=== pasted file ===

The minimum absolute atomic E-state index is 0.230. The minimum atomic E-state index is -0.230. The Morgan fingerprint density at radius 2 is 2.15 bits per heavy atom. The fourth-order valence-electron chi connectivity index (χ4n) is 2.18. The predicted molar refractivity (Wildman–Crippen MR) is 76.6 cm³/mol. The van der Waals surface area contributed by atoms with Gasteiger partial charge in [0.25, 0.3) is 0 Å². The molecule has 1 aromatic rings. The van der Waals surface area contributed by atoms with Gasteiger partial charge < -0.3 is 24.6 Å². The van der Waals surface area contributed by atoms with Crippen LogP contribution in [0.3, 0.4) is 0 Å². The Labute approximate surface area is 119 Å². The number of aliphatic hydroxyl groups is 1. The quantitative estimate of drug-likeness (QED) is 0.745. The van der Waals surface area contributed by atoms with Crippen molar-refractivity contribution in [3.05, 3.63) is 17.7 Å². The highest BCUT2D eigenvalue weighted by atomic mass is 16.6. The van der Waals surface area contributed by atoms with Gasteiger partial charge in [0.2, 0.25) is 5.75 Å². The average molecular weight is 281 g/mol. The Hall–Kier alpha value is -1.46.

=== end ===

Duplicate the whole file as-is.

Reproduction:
The minimum absolute atomic E-state index is 0.230. The minimum atomic E-state index is -0.230. The Morgan fingerprint density at radius 2 is 2.15 bits per heavy atom. The fourth-order valence-electron chi connectivity index (χ4n) is 2.18. The predicted molar refractivity (Wildman–Crippen MR) is 76.6 cm³/mol. The van der Waals surface area contributed by atoms with Gasteiger partial charge in [0.25, 0.3) is 0 Å². The molecule has 1 aromatic rings. The van der Waals surface area contributed by atoms with Gasteiger partial charge < -0.3 is 24.6 Å². The van der Waals surface area contributed by atoms with Crippen LogP contribution in [0.3, 0.4) is 0 Å². The Labute approximate surface area is 119 Å². The number of aliphatic hydroxyl groups is 1. The quantitative estimate of drug-likeness (QED) is 0.745. The van der Waals surface area contributed by atoms with Crippen molar-refractivity contribution in [3.05, 3.63) is 17.7 Å². The highest BCUT2D eigenvalue weighted by atomic mass is 16.6. The van der Waals surface area contributed by atoms with Gasteiger partial charge in [0.2, 0.25) is 5.75 Å². The average molecular weight is 281 g/mol. The Hall–Kier alpha value is -1.46.